The movement of the body through water helps mind and heart to work together . . . It is a good way of timing my swimming and by holding on to the great affirmations of the Psalms, of Coverdale and Cranmer, of John Donne and Henry Vaughan and Thomas Browne, I am sustained by the deep rhythm of their faith (169).

As she swam, L’Engle deliberately chose some of the words that would become part of her and would sustain her during the months her husband was dying of bladder cancer.

Slicing through a watery expanse. Sustained. Mind sharing cardiac rhythms. This is how many advocates of memorizing poetry describe their pursuit. “Between the covers of any decent anthology,” writes Jim Holt, whose mental anthology spans from Chaucer to present, “you have an entire sea to swim in.” Essayist Emily Gould speaks of “allowing the singsong of iambic pentameter to regulate my heartbeats.” More starkly, poet Mary Karr writes, “In memorizing the poems I loved, I ‘ate’ them . . . I breathed as the poet breathed to recite the words: someone else’s suffering and passion enters your body to transform you.”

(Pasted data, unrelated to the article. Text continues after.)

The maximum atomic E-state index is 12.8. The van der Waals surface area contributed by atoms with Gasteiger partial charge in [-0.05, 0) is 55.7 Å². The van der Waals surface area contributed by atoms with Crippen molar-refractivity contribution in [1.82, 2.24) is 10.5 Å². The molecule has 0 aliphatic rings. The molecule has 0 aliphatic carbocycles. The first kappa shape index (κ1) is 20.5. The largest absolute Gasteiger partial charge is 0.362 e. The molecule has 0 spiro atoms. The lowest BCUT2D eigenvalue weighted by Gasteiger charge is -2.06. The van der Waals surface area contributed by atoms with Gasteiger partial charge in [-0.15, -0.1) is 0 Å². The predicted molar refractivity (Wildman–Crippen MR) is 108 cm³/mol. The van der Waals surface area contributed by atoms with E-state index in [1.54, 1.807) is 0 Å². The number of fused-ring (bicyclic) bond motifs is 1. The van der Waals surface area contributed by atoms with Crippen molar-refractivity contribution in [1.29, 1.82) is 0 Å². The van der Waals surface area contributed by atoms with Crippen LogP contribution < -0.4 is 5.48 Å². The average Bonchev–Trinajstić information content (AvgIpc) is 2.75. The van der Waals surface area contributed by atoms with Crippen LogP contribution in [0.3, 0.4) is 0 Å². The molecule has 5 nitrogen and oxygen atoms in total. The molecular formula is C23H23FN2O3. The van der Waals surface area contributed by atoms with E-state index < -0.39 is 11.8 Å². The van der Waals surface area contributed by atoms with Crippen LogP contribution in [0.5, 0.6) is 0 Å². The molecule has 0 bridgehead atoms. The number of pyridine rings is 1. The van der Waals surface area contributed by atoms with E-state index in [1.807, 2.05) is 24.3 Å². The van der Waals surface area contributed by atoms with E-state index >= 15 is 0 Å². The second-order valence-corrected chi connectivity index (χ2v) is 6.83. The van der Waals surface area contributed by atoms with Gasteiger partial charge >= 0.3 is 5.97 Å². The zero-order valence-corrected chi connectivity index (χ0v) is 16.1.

In memorizing poetry, the words enter through eye or ear and become so intimate they are almost part of your cells. And the incredible thing is, when memorizing poetry, you get to choose which words become part of you.

How often does that get to happen?